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Gazzetta musicale di Firenze

(Florence, 1853-1855)

Prepared by Marco Capra
1 volume (1989)

The emergence of the Gazzetta musicale di Firenze coincides with the critical political period of the last years of the Grand Duchy of Tuscany and of the government of Leopoldo II of Lorena. Published weekly, this journal, together with two Milanese journals, the Gazzetta musicale di Milano and L’Italia musicale, belongs to a small number of periodical publications that foreshadow the nascent discipline of Italian musicology. The publisher Giovan Gualberto Guidi was the Gazzetta’s owner and director. An instrumentalist at the Florentine Teatro della Pergola, Guidi’s publishing career extended from 1844 to 1882 and included the journals L’Armonia and Boccherini, each of which continued the tradition initiated by the Gazzetta musicale di Firenze.

The principal editors, collaborators or correspondents of the Gazzetta musicale di Firenze included Ermanno Picchi, director of the school of music connected with the Accademia delle Belle Arti in Florence; Abramo Basevi, a medical doctor, champion of philosophical and literary studies, critic and composer; Luigi Ferdinando Casamorata; Carlo Andrea Gambini; Olimpio Mariotti; and Luigi Picchianti. An administration independent from Guidi, the “proprietario e responsabile,” was never properly declared, however, and the role of initial supervision and critical guidance of the journal clearly belonged to Ermanno Picchi. He gradually made room for the growing influence of Abramo Basevi who during 1855 seems to have taken in hand the leadership of the journal.

Each issue is structured in two parts: the first containing historical or theoretical essays, current events news and polemics, and, the second, reviews of particularly noteworthy musical events, as well as literary and biographical articles. While the new and recent operas of Donizetti, Mercadante and Verdi are afforded a prominent position in the journal’s columns, considerable space is given to the works of their lesser-known contemporaries, among them Nicola Vaccai, Vincenzo Capecelatro, Polline Ronzi, Gualtiero Sanelli, Thalberg and Pacini. Great attention is afforded performances of Meyerbeer’s opera in many European and Italian centers. Although instrumental and choral music are not central issues within the journal, attention is paid to articles about the Viennese masters Haydn, Mozart and Beethoven through the borrowing of texts from foreign journals.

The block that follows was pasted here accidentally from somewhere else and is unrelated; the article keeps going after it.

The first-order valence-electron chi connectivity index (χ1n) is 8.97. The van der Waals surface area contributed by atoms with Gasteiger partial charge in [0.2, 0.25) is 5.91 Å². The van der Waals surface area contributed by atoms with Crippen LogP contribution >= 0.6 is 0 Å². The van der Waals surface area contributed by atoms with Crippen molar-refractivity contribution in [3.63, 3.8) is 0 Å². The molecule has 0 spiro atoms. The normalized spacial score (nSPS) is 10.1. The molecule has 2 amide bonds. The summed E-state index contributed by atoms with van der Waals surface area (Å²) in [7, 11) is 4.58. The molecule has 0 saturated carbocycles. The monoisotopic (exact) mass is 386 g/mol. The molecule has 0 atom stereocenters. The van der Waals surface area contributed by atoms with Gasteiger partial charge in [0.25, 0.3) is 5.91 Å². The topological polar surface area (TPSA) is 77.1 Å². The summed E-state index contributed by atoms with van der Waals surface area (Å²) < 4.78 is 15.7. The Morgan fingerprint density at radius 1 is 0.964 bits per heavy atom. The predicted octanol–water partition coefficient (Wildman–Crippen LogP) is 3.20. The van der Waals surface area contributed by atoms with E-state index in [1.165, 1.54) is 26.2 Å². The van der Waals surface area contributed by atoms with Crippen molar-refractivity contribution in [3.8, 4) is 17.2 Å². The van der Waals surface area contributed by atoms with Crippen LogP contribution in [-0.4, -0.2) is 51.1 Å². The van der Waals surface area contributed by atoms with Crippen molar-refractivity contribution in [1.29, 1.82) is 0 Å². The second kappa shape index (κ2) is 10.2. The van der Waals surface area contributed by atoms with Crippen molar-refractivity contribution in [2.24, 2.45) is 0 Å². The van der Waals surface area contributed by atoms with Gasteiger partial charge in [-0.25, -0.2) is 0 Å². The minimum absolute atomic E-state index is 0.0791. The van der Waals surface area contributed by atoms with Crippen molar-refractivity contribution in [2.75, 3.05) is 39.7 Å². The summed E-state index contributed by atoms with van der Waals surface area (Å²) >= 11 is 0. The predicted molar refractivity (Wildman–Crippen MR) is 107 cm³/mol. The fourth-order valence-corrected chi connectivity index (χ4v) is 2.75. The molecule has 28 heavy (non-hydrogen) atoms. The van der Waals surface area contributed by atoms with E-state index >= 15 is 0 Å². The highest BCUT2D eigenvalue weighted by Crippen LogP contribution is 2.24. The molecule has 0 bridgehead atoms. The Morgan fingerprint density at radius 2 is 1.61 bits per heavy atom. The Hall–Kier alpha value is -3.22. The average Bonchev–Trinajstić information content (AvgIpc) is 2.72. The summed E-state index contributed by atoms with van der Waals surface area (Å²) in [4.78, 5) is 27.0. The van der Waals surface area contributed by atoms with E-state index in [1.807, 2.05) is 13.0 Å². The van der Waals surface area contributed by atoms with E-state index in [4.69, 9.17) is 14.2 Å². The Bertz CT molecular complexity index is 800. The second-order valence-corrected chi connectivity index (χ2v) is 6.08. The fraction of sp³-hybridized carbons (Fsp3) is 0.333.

The character of the Gazzetta musicale di Firenze may be defined by its constant focus on local interests, by its assiduous attention to Italian and European activities, and by an interest in theoretical, historical and aesthetic issues. Florentine musical life, in particular, clearly emerges from the very frequent accounts of theatrical productions, liturgical functions, concerts, private music meetings; from news about the Società musicale di mutuo soccorso and activities in the schools of music, and from the numerous opposing polemics, above all, with other periodicals. While operatic performances and concerts given in Milan and Genoa are discussed in fair detail some attention is also given to other Italian cities such as Naples, Venice and Trieste. Interest in music making in other parts of Europe is generally focused on performances of Italian music by Italian performers at the operatic theaters of Paris and London. The Parisian première of Verdi’s Les vêpres siciliennes, for example, was given extensive treatment in the journal through reproduction of the most important reviews published in the French capital. There are also reports about Italian musicians residing in London— Fabio Campana, Antonio Bazzini, Luigi Gordigiani.